Final Cut Pro X : Use any title template as default text or lower-third

This tip gives you control over the default titles you can add to your projects using new menu commands in Final Cut Pro 10.0.3. It requires you to go deep inside your copy of FCP and make a simple change. If you have Motion, you can modify a title template you use often and make that new template your default title.

Although the new version of Final Cut Pro X advertises features designed to attract and placate ‘professionals,’ Apple have also been paying attention to the problems new users have in getting straightforward tasks done.

There are now two simple Title templates: ‘Basic Title’ and ‘Basic Lower Third’ – these act more like the text tools in other editing applications – you use them to overlay text onto video. Unlike the rest of the Titles in Final Cut, they don’t animate on or off the screen. They don’t have any associated graphics either. Although they are ‘basic’ in that respect, you can use multiple fonts, colours, sizes and effects in the text. You can also reposition them simply by dragging the anchor point.

You can add these two titles to your timeline using two new menu commands:

The tip

The Title templates that Final Cut Pro adds to your project are stored in two specific subfolders of Final Cut ▸ Contents ▸ PlugIns ▸ MediaProviders ▸ MotionEffect.fxp ▸ Contents ▸ Resources ▸ PETemplates ▸ Titles:

To navigate inside Final Cut Pro, first Control- or Right-Click the application and choose ‘Show Package Contents’ from the context pop-up menu:

Context menu item showing 'Show Package Contents' selected.

Final Cut Pro will use any Motion Title template named ‘Basic Title’ or ‘Basic Lower Third’ stored in the ‘Bumper/Opener’ and ‘Lower Thirds’ sub-folders of the Titles folder (in Final Cut ▸ Contents ▸ PlugIns ▸ MediaProviders ▸ MotionEffect.fxp ▸ Contents ▸ Resources ▸ PETemplates ▸ Titles):

If you have Motion, you can modify the existing templates to show different typefaces, sizes and colours as defaults. If you don’t have Motion, you can duplicate a template you like, rename the duplicate’s folder and ‘.moti’ file to ‘Basic Title’ or ‘Basic Lower Third’ as appropriate and replace the copies built into FCP.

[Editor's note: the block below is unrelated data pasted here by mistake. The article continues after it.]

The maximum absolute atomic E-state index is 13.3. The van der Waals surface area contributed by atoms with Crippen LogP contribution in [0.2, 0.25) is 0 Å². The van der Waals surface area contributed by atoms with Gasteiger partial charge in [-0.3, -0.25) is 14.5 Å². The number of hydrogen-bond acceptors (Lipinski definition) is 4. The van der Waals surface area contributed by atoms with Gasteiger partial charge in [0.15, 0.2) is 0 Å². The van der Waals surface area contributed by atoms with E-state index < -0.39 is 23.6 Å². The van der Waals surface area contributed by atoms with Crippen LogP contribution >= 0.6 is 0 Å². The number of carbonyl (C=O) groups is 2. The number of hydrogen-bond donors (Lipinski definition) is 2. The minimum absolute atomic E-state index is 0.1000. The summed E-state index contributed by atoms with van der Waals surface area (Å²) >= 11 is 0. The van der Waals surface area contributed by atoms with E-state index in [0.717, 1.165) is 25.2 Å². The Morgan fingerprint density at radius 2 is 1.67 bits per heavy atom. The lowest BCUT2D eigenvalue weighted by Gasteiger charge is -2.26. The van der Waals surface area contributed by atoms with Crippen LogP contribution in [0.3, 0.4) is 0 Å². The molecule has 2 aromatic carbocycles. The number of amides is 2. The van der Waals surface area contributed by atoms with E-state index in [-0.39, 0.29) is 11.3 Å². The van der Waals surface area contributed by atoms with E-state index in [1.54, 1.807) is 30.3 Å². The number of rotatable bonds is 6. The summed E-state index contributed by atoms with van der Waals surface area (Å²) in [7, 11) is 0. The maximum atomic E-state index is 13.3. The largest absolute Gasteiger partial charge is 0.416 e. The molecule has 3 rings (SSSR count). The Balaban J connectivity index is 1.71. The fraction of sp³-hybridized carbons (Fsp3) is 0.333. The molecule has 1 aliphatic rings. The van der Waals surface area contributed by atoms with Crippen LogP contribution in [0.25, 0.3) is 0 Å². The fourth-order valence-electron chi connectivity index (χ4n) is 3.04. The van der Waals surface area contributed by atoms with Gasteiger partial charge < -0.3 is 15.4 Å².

Apple have protected Final Cut Pro, so if you are using Motion, you’ll have to save your replacement templates in the Movies folder as normal and use the Finder to copy them from there into Final Cut Pro. When you attempt to replace the ‘Basic Title’ or ‘Basic Lower Third’ folders, you will may have to enter your mac admin password. This also applies if you don’t have Motion and are using another template to impersonate ‘Basic Title’ or ‘Basic Lower Third’.

Note that you are reading this tip from a post on a blog – given that you are messing with Final Cut Pro X internals, be careful – you might want to duplicate Final Cut Pro X before trying this one. At the very least, store a duplicate of the original ‘Basic Title’ or ‘Basic Lower Third’ folders outside Final Cut before you start. I am not responsible for any data loss on your computer, proceed at your own risk!

1 comment
  1. Thanks, Alex. Incidentally, have you come across anything that would suggest the ability to create overlays for the display? Like the Title Safe overlays?

    Purpose: Having shot 2.35:1, I want to edit 2.35:1. FCPX only works in 16:9. On FCPX timeline, we can add a mask, but it doesn’t work in the event browser. And there is a processor tax for it. Simply displaying a mask on the display as a custom overlay would be a sensible design solution. Have Apple left an opening?

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